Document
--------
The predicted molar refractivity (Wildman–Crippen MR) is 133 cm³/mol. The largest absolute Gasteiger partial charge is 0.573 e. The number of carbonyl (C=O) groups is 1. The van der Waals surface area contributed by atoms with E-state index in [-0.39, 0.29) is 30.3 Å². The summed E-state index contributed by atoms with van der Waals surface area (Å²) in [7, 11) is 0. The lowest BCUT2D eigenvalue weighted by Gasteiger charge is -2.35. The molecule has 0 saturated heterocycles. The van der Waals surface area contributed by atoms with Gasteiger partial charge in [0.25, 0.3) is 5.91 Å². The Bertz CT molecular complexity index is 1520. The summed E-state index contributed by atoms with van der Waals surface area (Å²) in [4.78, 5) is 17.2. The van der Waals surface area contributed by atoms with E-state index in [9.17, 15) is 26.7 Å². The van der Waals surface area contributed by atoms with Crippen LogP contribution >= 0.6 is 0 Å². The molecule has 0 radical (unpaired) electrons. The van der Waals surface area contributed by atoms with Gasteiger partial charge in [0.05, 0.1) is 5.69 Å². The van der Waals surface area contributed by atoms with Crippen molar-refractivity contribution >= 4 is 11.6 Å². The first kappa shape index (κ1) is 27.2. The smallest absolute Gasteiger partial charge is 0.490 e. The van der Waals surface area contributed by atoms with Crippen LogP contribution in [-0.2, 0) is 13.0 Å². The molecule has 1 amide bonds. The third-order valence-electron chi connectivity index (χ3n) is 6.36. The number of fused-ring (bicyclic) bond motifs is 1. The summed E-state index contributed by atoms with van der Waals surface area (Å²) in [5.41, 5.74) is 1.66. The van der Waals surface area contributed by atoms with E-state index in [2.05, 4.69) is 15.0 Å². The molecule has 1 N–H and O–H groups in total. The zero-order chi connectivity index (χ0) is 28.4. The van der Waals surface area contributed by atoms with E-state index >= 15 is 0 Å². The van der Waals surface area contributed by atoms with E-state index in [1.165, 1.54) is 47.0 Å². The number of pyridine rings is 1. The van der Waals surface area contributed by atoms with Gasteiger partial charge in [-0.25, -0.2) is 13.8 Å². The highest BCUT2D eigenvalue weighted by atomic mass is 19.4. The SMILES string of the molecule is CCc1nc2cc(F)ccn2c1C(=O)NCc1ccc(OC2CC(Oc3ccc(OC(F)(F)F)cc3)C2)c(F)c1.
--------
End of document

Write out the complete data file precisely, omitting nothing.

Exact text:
The predicted molar refractivity (Wildman–Crippen MR) is 133 cm³/mol. The largest absolute Gasteiger partial charge is 0.573 e. The number of carbonyl (C=O) groups is 1. The van der Waals surface area contributed by atoms with E-state index in [-0.39, 0.29) is 30.3 Å². The summed E-state index contributed by atoms with van der Waals surface area (Å²) in [7, 11) is 0. The lowest BCUT2D eigenvalue weighted by Gasteiger charge is -2.35. The molecule has 0 saturated heterocycles. The van der Waals surface area contributed by atoms with Gasteiger partial charge in [0.25, 0.3) is 5.91 Å². The Bertz CT molecular complexity index is 1520. The summed E-state index contributed by atoms with van der Waals surface area (Å²) in [4.78, 5) is 17.2. The van der Waals surface area contributed by atoms with E-state index in [9.17, 15) is 26.7 Å². The van der Waals surface area contributed by atoms with Crippen LogP contribution >= 0.6 is 0 Å². The molecule has 0 radical (unpaired) electrons. The van der Waals surface area contributed by atoms with Gasteiger partial charge in [0.05, 0.1) is 5.69 Å². The van der Waals surface area contributed by atoms with Crippen molar-refractivity contribution >= 4 is 11.6 Å². The first kappa shape index (κ1) is 27.2. The smallest absolute Gasteiger partial charge is 0.490 e. The van der Waals surface area contributed by atoms with Crippen LogP contribution in [-0.2, 0) is 13.0 Å². The molecule has 1 amide bonds. The third-order valence-electron chi connectivity index (χ3n) is 6.36. The number of fused-ring (bicyclic) bond motifs is 1. The summed E-state index contributed by atoms with van der Waals surface area (Å²) in [5.41, 5.74) is 1.66. The van der Waals surface area contributed by atoms with E-state index in [2.05, 4.69) is 15.0 Å². The molecule has 1 N–H and O–H groups in total. The zero-order chi connectivity index (χ0) is 28.4. The van der Waals surface area contributed by atoms with E-state index >= 15 is 0 Å². The van der Waals surface area contributed by atoms with E-state index in [1.165, 1.54) is 47.0 Å². The number of pyridine rings is 1. The van der Waals surface area contributed by atoms with Gasteiger partial charge in [-0.25, -0.2) is 13.8 Å². The highest BCUT2D eigenvalue weighted by atomic mass is 19.4. The SMILES string of the molecule is CCc1nc2cc(F)ccn2c1C(=O)NCc1ccc(OC2CC(Oc3ccc(OC(F)(F)F)cc3)C2)c(F)c1.